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Winning second place, Black vote key to Chicago mayoral election

By La Risa Lynch -Contributing Writer- | Last updated: Feb 17, 2015 - 9:04:34 AM

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CHICAGO ( - An untested Rahm Emanuel backed by then-popular President Barack Obama swept into office when he ran for mayor of Chicago in 2011. It may not be so easy in this year’s race for mayor, according to some of the city’s Black political analysts.

From left to right, Phil Ponce talks to Chicago Mayor Rahm Emanuel, businessman Willie Wilson, Alderman Bob Fioretti and Cook County Commissioner Jesus Garcia before a televised debate for the office of Mayor of Chicago at WTTW in Chicago, Feb. 4. The candidates are vying for mayor in the Feb. 24 election. Photo: AP/Wide World photos

Mr. Emanuel overcame five challengers, including three Blacks and two Latinos, in the 2011 election to win the city’s top job by garnering 55 percent of the vote. But the closure of 50 public schools, unpopular ticket-generating red light and speed cameras and the city’s $26.8 billion unfunded pension liability may weigh heavily in the Feb. 24 city election. That, the analysts said, makes Mr. Emanuel vulnerable to defeat, especially if the first-term mayor is forced into a runoff.

Those challenging the mayor are jockeying to position themselves to force that runoff. In Chicago’s non-partisan election, candidates for office do not declare political affiliations. But a mayoral candidate must get 50 percent of the votes plus one to win the election. If not, the top two vote getters will face a runoff election in April.

Mr. Emanuel faces four challengers just as diverse in 2011. Among them is philanthropist and businessman Willie Wilson, who is Black, Cook County Commissioner Jesus “Chuy” Garcia, a Latino, City Council alderman Bob Fioretti, who is White, and William “Dock” Walls, also Black.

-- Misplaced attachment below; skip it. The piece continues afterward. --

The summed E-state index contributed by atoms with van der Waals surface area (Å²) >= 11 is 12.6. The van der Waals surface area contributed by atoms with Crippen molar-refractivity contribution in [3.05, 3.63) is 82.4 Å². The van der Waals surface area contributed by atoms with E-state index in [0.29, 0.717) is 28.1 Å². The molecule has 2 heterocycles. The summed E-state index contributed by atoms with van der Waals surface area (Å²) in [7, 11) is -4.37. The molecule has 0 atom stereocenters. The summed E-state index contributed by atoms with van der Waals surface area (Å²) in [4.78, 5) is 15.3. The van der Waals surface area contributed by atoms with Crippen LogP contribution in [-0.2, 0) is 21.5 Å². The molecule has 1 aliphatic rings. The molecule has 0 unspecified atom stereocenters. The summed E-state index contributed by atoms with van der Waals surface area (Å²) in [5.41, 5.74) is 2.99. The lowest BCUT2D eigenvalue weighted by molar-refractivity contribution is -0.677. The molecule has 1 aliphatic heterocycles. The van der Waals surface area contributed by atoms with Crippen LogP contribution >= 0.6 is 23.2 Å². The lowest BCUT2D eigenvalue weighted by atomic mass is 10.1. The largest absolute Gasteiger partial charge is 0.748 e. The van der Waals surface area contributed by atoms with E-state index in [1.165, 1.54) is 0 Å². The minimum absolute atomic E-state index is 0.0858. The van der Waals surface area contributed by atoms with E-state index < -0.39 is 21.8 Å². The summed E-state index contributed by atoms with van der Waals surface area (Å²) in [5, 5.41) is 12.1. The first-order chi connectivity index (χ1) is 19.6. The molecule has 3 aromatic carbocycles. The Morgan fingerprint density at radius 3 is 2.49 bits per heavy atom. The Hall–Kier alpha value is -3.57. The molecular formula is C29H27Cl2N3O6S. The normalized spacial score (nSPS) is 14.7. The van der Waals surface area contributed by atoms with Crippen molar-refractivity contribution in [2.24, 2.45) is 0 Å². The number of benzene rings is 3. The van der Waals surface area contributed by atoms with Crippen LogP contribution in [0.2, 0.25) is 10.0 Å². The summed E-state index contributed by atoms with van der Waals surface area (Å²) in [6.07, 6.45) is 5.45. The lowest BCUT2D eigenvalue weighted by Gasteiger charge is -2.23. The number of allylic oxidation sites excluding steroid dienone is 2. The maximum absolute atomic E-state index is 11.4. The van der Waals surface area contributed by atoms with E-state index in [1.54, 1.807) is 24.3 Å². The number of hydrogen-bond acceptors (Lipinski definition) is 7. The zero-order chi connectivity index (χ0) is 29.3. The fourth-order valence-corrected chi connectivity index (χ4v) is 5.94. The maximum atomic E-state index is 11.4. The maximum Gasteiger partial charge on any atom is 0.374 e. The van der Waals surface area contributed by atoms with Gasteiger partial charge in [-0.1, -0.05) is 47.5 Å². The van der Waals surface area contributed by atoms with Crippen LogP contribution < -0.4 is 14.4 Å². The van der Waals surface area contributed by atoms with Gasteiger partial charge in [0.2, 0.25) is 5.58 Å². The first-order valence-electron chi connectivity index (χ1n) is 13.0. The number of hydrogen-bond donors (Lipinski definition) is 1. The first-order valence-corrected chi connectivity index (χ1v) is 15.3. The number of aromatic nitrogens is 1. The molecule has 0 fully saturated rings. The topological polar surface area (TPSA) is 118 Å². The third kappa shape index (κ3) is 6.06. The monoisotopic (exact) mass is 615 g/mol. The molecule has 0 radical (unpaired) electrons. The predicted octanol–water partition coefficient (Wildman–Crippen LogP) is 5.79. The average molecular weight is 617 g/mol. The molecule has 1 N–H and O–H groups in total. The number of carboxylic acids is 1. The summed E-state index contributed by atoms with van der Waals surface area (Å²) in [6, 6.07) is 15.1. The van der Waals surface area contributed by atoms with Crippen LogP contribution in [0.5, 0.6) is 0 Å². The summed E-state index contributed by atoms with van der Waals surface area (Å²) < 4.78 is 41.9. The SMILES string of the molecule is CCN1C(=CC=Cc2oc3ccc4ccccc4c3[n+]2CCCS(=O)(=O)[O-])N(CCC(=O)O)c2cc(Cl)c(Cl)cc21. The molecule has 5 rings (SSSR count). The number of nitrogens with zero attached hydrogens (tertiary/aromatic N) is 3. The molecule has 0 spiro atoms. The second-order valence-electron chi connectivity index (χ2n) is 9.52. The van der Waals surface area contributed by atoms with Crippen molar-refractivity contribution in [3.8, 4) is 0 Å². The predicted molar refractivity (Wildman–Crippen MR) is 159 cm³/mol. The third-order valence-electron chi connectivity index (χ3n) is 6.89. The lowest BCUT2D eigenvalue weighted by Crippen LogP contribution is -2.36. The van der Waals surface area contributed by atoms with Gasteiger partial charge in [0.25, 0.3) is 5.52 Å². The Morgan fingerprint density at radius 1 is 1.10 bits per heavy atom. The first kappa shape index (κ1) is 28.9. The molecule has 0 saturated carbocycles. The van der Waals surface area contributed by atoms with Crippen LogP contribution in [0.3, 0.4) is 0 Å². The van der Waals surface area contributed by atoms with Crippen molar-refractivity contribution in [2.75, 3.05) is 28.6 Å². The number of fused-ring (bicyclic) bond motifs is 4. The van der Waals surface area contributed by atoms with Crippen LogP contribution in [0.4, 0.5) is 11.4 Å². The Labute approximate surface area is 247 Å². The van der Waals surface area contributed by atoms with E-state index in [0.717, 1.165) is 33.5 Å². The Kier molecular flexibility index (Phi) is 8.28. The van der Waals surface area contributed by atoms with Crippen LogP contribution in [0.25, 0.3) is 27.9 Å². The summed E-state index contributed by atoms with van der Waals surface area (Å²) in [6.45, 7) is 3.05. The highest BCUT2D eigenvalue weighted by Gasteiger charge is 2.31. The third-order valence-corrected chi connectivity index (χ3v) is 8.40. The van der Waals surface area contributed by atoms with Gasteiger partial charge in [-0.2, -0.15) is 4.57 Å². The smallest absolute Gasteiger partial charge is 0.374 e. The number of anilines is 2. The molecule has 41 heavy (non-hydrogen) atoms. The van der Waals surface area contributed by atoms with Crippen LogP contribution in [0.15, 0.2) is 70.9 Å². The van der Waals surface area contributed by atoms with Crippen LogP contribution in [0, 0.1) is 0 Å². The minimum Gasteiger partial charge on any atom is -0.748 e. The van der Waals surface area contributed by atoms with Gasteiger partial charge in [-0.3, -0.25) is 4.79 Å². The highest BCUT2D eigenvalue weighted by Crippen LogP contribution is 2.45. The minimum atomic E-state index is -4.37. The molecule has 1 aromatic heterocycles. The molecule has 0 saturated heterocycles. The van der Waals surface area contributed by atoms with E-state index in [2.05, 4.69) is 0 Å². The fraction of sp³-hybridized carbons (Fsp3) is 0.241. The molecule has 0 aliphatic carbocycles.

Mr. Fioretti said a runoff is the best way to unseat the mayor. But in recent mayoral debates, he and Mr. Garcia seemed to be jostling one another to be that second top vote getter. Mr. Fioretti said he has a vision for the city that’s more inclusive, where every resident has safe streets and strong neighborhoods.

“I think we need a mayor who is going to be tough but fair, and I am that candidate,” said Mr. Fioretti, who is part of the City Council’s Progressive Reform Caucus and has opposed the school closings and red light cameras.

Mr. Walls, who has run for mayor twice before, wants to win the mayoral race outright. Mr. Walls said his campaign represents the 99 Percenters—the homeless, the disabled, senior citizens and disadvantaged youth.

“Those persons who live check to check as well as those people who are forgotten by society,” Mr. Walls said, noting unemployment in the city is still high and underserved communities still suffer. He wants to create 50,000 jobs through a mix of big box and small grocery stores scattered throughout the city to spur the economy.

“Rahm Emanuel has done nothing to create opportunity or prosperity for Blacks, Latino and Asians,” he said.

Political analyst Maze Jackson says any one of the four candidates have the potential to prevent the mayor from getting the “whole pie in every ward.” A runoff is likely as long as 50 percent of votes don’t go Mr. Emanuel’s way regardless of how votes are split among the challengers, Mr. Jackson said.

That could be considered “a virtual loss” for Mr. Emanuel, he added. If Mayor Emanuel is forced into a runoff “by the likes of the candidates in the race,” it wouldn’t bode well for someone seen as a political power broker, he said. Mr. Emanuel once served as the president’s chief of staff.